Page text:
The Tetris Effect is a phenomenon in which a person imagines Tetrominos in their own life. Triggered by someone playing too much Tetris, sufferers often even dream about the puzzle in their sleep.
That was the inspiration for the Tetsuya Mizuguchi as his set out re-imagining the timeless classic. The game received no reviews whatsoever prior to its release but has since garnered critical attention.
Tetris Effect has received an overwhelmingly positive response since then and won several gaming awards. Eurogamer even listed Tetris Effect as their game of the year 2018. So what is it that makes Tetris Effect so captivating.
“It’s a game of utter purity, a contemporary take on a timeless classic, and a genuinely inspiring and uplifting experience. It doesn’t care about the zeitgeist, because it is, in itself, the history and the future of video games rolled into one. It’s Tetris Effect.” – Eurogamer review
First conceived by Alexey Pajitnov in 1984, Tetris was brought to the world’s attention when it was released for the Gameboy in 1989. Nintendo’s groundbreaking handheld console proved the perfect platform for the puzzle game.
Tetris’ popularity quickly rocketed and the simplicity of the game design has seen its popularity endure to this very day. Selling an estimated 170 million copies, it is the best selling game of all time.
Tetris has since been lauded as one of the greatest games ever made with Electronic Gaming Monthly actually listing it as the best of all time. The game has had dozens of ports over the last 30 years bringing it a number of new platforms and audiences.
Tetris Effect has taken that tried and tested formula and pushed it to new heights, with the best port to date.
Tetris Effect’s lead designer and co-producer has a long history in the gaming industry. Mizuguchi began his career with Sega back in 1990 working on a number of projects most notably the Sega Rally series.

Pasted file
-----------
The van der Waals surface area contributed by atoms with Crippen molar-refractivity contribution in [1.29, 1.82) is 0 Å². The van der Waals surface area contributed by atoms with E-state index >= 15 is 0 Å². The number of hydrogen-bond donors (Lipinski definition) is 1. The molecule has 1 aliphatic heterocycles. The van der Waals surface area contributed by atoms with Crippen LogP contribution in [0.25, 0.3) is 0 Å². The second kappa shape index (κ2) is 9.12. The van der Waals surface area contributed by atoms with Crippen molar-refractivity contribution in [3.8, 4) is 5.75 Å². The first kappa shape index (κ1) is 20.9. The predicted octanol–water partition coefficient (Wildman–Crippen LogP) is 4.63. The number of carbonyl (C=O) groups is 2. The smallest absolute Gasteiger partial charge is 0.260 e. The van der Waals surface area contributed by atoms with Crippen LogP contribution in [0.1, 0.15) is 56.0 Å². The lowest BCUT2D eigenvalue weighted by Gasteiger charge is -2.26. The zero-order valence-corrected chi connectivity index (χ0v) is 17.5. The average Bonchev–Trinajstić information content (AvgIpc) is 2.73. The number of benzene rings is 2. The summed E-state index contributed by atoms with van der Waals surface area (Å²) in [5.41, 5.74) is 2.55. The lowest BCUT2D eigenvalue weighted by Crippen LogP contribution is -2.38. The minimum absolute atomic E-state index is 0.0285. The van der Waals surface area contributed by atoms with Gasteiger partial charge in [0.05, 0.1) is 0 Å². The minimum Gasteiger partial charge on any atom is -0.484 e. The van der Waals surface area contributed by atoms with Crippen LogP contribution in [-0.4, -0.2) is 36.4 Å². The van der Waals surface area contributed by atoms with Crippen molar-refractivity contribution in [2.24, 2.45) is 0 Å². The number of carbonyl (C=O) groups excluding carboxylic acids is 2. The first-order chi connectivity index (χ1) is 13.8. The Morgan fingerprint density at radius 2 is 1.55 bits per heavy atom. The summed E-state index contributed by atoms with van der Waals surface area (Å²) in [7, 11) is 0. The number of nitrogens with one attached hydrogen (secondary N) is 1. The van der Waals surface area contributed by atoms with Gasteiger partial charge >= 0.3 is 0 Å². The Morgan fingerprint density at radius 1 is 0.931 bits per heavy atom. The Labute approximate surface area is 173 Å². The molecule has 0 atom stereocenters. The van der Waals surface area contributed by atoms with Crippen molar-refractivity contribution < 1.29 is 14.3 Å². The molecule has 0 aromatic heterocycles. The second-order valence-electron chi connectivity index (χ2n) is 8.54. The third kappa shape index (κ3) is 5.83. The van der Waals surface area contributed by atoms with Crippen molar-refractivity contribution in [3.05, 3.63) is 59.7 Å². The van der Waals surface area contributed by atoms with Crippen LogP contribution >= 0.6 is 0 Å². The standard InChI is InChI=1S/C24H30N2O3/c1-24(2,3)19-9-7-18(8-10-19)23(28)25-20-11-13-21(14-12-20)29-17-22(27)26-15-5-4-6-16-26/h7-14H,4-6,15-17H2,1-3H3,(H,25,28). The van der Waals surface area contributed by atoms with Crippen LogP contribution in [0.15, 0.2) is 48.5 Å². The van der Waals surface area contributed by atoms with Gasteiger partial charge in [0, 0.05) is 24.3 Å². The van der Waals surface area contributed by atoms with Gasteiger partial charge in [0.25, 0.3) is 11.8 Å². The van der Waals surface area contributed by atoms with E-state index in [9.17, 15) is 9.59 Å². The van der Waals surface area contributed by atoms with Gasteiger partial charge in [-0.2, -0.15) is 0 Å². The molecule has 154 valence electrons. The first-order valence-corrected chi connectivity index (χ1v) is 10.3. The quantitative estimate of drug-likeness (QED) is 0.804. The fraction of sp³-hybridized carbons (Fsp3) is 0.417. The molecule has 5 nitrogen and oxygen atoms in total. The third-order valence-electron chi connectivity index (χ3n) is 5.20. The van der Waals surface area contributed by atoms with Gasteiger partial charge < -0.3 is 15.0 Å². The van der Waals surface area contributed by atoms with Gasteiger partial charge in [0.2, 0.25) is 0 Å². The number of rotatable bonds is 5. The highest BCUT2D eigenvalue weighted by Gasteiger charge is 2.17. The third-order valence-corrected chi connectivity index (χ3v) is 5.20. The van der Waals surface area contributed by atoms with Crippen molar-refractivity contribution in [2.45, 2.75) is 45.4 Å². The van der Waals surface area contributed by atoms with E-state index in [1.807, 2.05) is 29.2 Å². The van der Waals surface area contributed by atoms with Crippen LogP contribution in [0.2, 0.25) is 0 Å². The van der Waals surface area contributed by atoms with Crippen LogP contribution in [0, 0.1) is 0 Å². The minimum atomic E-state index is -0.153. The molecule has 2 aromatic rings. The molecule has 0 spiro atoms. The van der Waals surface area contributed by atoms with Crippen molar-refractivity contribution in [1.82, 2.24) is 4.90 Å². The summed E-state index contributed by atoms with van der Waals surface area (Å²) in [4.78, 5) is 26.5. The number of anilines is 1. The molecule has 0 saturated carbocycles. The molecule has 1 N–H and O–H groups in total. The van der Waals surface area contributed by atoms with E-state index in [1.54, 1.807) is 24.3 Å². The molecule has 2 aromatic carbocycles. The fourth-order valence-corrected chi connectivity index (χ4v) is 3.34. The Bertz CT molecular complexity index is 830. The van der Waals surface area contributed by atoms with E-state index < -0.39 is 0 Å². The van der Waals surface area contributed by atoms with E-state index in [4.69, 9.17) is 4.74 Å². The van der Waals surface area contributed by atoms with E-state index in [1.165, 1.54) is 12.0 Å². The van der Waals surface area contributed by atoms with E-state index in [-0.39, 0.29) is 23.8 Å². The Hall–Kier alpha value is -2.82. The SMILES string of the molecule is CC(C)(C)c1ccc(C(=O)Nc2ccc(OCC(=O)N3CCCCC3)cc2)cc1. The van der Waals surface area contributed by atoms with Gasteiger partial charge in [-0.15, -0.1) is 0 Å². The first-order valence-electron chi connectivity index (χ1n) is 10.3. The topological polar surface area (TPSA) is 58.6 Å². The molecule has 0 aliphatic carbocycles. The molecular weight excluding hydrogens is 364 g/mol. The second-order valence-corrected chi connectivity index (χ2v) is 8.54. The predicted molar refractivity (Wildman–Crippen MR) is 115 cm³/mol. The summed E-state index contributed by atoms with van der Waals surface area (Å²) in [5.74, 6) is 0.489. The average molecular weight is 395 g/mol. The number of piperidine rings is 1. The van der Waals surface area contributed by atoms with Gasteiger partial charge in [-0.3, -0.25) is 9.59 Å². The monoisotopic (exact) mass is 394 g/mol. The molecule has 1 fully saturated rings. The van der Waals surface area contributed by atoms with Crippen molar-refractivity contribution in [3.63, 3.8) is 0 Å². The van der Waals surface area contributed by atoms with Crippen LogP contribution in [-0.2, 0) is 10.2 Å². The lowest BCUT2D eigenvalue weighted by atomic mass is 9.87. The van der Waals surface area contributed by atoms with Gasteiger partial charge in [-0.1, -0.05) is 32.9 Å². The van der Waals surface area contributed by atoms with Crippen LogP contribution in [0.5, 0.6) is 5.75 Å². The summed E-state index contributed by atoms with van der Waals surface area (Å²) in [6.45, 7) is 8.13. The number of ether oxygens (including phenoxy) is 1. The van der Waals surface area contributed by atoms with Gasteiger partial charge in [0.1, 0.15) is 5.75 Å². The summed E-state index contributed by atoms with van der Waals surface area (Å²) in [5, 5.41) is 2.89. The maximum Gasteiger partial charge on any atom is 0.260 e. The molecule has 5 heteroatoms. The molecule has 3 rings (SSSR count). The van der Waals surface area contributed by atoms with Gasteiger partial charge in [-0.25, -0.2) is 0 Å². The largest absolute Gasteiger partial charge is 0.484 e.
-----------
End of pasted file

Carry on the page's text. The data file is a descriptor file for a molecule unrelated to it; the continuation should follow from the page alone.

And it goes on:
Mizuguchi departed Sega in 2003 and co-founded his own studio Q Entertainment. The studio released a number of puzzle games including the Lumines series which was itself a take on the Tetris formula.
Mizuguchi also became known for his colourful light based rail shooters such as Child of Eden and Every Extend Extra. These games would set the groundwork for Tetris Effect long before the game’s production began.
What Makes Tetris Effect So Compelling?
For Tetris Effect Mizuguchi drew inspiration from his previous titles which are clearly evident in the game’s design. Set to a dark backdrop the game uses a juxtaposition of colourful lights to theme each level. The lighting effects also correspond to actions within the gameplay such as lines being formed.
The game serves as a natural progressor to the Lumines series something Mizuguchi has spent years developing. In short, it’s a case of practice makes perfect for the Japanese game designer. Learning from the shortcomings of his previous Tetris clones and combining it with the praised elements of his rail shooters.
There’s a real rhythmic nature to the gameplay something that is synonymous with rail shooters. The musical score also perfectly compliments the colourful design and gameplay. Each stage is represented by a particular colour with the sounds matching the emotions attributed to that colour.
It’s a full sensory experience that’s both calming and engaging at the same time. The musical cues also line up with the action in gameplay, flourishing with each rotation and drop of a Tetronimo. All in all, it’s just an incredibly satisfying and rewarding experience.
The true success of Tetris Effect is how it takes the timeless formula of Tetris and gives the user a new incentive to play. Combining the best-selling foundation with years of experience in elegantly crafted puzzle games.